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Sri Lanka is a small island nation that has witnessed significant development and socioeconomic progress following the end of its 27-year civil conflict in 2009. The country’s progress is reflected in its middle-income status and achievement of most Millennium Development Goals. The Government’s rapid response to the first case of COVID-19 played a critical role in curbing the spread of the virus at its onset. Nevertheless, the country has been affected by the pandemic, with reduced tourism and remittances and a loss of employment, which may spill over into reduced food and nutrition security.

Despite significant achievements in human development, the country still faces many socioeconomic challenges, including the impact of a nutritional ‘double burden’ of undernutrition and overnutrition

According to the Demographic and Health Survey (2016), undernutrition rates have remained unchanged for over a decade. A 15 percent rate of wasting -- low weight for height -- places Sri Lanka as one of the countries with the highest prevalence of acute malnutrition in children under 5 years of age, globally. Sri Lanka’s nutrition status is further aggravated by high levels of overweight and obesity, particularly among women of reproductive age (45 percent).

Sri Lanka is ranked 6th on the Climate Risk Index (2020), among countries most affected by extreme weather – reflecting the extent of drought, floods and landslides which compromise food security  and nutrition.

Present in Sri Lanka since 1968, WFP has been working with the Government for over 50 years to address the underlying causes of food insecurity and malnutrition. WFP’s role has evolved over the years, and it now acts as an enabler and assists the Government by providing technical and policy support in building national capacity to ensure access to food, end malnutrition, improve the productivity and incomes of smallholder farmers, and support vulnerable, rural communities by enhancing their resilience against natural shocks and climate risks.  

Gender considerations are integrated across all aspects of WFP activities, to promote equality and strengthen food and nutrition security.

WFP uses sustainable interventions to ensure that school-aged children in food-insecure areas have access to food all year round; children under 5, adolescent girls and women of reproductive age have improved nutrition; emergency preparedness in response to climate shocks is enhanced; and vulnerable communities and smallholder farmers have strengthened livelihoods and resilience in the face of shocks and stresses throughout the year.

21 million
on the Climate Risk Index (2020)
of children aged 6-12 are underweight

What the World Food Programme is doing in Sri Lanka

  • Nutrition

    WFP supports the national health system in the prevention and management of moderate acute malnutrition. Projects include strengthening national capacities to enhance the availability, accessibility and consumption of fortified foods including rice and Thriposha - a maize-based supplementary food product; enhancing programmatic efforts through research on food security and nutrition; and developing a Social Behaviour Change Communication strategy to improve dietary practices amongst Sri Lankans. The Scaling Up Nutrition Business Network was launched in 2019 to increase private sector engagement in nutrition-related solutions.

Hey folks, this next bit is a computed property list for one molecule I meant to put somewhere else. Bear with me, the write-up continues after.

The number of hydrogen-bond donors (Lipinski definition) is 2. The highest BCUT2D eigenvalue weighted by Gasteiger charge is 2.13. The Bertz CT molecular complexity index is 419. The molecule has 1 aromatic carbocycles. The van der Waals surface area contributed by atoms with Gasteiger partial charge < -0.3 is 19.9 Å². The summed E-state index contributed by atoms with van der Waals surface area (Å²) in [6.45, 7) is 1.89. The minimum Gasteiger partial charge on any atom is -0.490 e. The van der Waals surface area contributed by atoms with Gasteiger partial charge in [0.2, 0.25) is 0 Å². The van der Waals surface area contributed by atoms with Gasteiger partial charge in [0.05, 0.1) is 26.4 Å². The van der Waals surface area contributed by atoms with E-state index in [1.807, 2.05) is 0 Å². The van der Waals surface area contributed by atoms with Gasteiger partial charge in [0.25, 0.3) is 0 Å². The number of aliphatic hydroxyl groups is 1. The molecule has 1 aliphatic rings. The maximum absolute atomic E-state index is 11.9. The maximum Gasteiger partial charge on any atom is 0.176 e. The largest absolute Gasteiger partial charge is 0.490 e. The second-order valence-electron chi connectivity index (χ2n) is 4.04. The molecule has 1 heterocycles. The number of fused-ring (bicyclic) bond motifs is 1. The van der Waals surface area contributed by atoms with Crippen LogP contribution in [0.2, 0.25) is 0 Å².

• School feeding

    The national school meals programme functions as an essential safety net which helps bolster children’s access to education, health and nutrition. WFP provides technical and capacity-building assistance to ensure that meals address nutrient deficiency among schoolchildren, including the integration of fortified rice and protein within the meals. The school meals programme is augmented through the home-grown school feeding project, which promotes the use of locally-grown food in school meals, thereby creating economic benefits for local communities.

  • Resilience building and livelihood support

    WFP promotes self-reliance by building resilience and improving incomes among smallholder farmers who are vulnerable to climatic shocks, especially drought. Projects focus on enhancing productivity, diversifying livelihoods, boosting income generation, and improving the nutrition status of vulnerable communities, to help them prepare for, withstand and recover better from recurrent climate-induced shocks. WFP assists with locally driven projects, including environmental conservation, water harvesting and skills training for youth on agricultural equipment repair, with a particular focus on women considering the important role they play in ensuring family and community-level food security.

  • Emergency preparedness and response

    WFP works with the Government to reduce risks and to prepare for and respond to emergencies. WFP has expanded its efforts to adopt a holistic approach towards disaster risk management, aiding Government agencies in building resilience by incorporating risk-reduction initiatives into all aspects of planning. Risk analysis, state-of-the-art, map-based visualizations and planning help the Government in ensuring operational readiness to respond to disasters and other emergencies. WFP’s efforts include ensuring those affected by a disaster have access to food during and in the early recovery phase of a disaster.

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Partners and donors

Achieving Zero Hunger is the work of many. Our work in Sri Lanka is made possible by the support and collaboration of our partners and donors, including:



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